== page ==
A writer friend who read Shock and Awe in manuscript form read it again when the hardback came out. She told me she liked it much better the second time. “Am I really that shallow?” she asked. “Should typesetting it and wrapping a cover around it make it seem better?”
I ought to note that more had been done than printing it up, of course: it had been edited. Nonetheless, the editing changes weren’t huge. So, my answer would be, Yes, you really are that shallow. And so, I think, are most of us.
One reason I don’t compose longhand—other than the drudgery of needing to type it all in later—is that my handwriting lacks authority in my eyes. It looks sloppy and scribbly, and, above all, it looks too much like I wrote it. I need the impersonal touch of type to be able to see it as prose. (I know a writer who counsels all his students not to write by hand because if you see it in your own handwriting it will seem better to you. This is a man who clearly has a different relationship with his handwriting than the one I have with mine.)
To me, format matters. It seems to affect my perceptions in a fundamental way. I revise on the screen as I write, but I still print out the pages the next day for polishing, because how I apprehend them on paper is different than on the screen. (And reading them aloud adds yet another facet.) In workshops or writing groups, when I’ve printed out full chapters for critiques, I invariably find something I want to change. And the whole thing looks different when the full manuscript is printed out, and startlingly different when galleys arrive. (I had to quell the urge to engage in substantial rewriting at the galley stage.)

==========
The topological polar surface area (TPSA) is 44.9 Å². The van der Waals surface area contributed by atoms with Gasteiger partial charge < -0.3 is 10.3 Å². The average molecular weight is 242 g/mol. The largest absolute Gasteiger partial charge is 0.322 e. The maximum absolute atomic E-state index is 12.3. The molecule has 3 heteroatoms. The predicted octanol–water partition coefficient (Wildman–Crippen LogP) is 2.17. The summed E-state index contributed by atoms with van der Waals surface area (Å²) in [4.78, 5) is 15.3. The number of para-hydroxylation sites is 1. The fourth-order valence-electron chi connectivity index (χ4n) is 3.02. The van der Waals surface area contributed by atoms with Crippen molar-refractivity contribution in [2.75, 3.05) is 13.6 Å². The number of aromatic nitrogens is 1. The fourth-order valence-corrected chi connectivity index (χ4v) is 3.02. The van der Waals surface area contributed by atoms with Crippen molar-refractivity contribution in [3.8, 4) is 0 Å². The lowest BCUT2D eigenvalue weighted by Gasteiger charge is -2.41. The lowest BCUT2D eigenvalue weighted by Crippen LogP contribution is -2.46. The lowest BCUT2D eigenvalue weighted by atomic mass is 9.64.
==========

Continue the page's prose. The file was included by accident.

Pamela reads books on her PalmPilot when she travels (and during boring meetings—don’t tell her bosses). She even has copies of my novels on there (there’s a dandy little piece of software that converts them). I find the format almost impossible to bear—yet there, once again, when I see my words in that tight, isolated format, I see them differently.
A writer over on the Absolute Write forum said that before he sent his manuscripts out to other writers for critique, he planned to use Lulu to print up paperback copies in typeset form. I’m not sure I’d go that far (though I can see the appeal). But I might print out my manuscript with something akin to book margins, book fonts, and book spacing to do a final edit. Anything closer to galleys would make me see it from a fresh perspective.